This blogger remembers when we didn’t have AO3.
This blogger remembers when we had to put disclaimers at the head of our fics and pray that someone didn’t take it into their heads to sue us for what we created.
This blogger remembers brilliant artists and writers getting decades of work obliterated on LJ because someone who wanted to tell people what they were allowed to create went running to someone who wanted a profit, and told them the artists and writers had been naughty.
This blogger remembers just how hard the creators of AO3 worked to build the thing we all seem to take for granted now.
This blogger watched friends dive into the creation process so heartily and determinedly that they all but disappeared from the writing/gaming/artistic side of their fandom for YEARS while they worked to make the archive happen.
This blogger remembers the sense of giddy wonder that there would possibly be LAWYERS involved, willing to defend our right to create these works, and not leave us hanging at the mercy of corporate legal teams.
This blogger is aware that she reads between twenty to fifty books’ worth of material every year on AO3, and is never REQUIRED to pay a penny for the privilege of getting access.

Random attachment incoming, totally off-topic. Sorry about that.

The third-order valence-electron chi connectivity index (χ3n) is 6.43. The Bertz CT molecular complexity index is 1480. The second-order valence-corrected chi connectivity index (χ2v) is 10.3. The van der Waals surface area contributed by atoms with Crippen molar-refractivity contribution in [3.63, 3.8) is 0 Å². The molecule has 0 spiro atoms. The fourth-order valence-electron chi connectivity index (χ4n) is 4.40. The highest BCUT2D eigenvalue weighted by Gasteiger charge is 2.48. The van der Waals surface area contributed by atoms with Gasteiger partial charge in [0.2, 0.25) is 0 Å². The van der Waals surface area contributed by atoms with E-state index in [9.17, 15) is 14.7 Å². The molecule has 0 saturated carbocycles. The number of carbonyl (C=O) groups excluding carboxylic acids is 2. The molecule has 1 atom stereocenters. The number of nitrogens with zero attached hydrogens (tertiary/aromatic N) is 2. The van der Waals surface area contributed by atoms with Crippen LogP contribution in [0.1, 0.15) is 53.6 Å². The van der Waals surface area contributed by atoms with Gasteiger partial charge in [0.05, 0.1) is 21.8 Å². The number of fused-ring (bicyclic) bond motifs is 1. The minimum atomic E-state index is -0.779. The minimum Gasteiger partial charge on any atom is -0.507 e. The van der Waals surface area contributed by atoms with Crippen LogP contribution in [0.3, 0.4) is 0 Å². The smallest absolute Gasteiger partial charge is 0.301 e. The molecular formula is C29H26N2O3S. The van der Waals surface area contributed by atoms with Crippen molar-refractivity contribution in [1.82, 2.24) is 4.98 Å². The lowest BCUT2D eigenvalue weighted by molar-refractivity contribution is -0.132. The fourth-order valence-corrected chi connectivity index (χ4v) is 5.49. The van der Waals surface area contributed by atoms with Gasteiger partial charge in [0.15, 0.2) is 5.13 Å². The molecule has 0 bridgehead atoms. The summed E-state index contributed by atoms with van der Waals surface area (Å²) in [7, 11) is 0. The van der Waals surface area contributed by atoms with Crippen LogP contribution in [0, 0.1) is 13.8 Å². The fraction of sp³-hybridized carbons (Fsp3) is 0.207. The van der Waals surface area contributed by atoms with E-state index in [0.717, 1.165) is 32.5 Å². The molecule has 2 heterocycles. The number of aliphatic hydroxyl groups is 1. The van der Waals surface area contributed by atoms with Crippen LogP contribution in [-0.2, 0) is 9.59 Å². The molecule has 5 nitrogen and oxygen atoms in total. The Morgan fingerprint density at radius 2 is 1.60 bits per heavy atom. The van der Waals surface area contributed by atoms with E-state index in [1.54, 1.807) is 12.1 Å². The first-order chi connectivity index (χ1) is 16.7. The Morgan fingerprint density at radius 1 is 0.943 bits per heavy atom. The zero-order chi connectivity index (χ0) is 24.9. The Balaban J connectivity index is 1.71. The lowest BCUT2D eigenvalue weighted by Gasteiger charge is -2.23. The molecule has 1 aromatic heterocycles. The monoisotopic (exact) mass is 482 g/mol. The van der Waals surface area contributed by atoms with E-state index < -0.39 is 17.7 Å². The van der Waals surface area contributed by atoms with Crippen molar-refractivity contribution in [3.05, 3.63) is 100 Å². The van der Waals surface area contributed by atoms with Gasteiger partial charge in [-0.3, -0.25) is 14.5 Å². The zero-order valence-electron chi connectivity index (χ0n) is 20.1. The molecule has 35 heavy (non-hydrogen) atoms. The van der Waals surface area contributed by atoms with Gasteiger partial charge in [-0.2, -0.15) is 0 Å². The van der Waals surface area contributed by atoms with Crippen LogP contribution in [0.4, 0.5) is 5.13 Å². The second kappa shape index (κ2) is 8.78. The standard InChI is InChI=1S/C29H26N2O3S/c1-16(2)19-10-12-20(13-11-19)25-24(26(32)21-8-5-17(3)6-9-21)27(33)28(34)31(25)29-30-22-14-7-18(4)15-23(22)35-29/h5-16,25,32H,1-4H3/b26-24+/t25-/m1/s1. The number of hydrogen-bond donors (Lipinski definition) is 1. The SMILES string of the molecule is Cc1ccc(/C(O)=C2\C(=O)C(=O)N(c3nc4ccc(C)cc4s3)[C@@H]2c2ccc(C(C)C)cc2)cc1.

This blogger is aware that she will not ever see advertisements on AO3, and that her personal data and reading preferences won’t be sold to advertisers in order to raise the money that AO3 needs to pay for the services they provide.
This blogger is aware that AO3 is, and has always been, a labor of love; by fans, for fans, and not for profiting off fans – and this is what makes it unique in the whole of the media universe.
This blogger has NEVER taken AO3 for granted, and has ALWAYS been damned glad to have access to it. Even in years when this blogger didn’t have the means to support it financially.
Also this blogger here.
“[…] AO3 is, and has always been, a labor of love; by fans, for fans, and not for profiting off fans”
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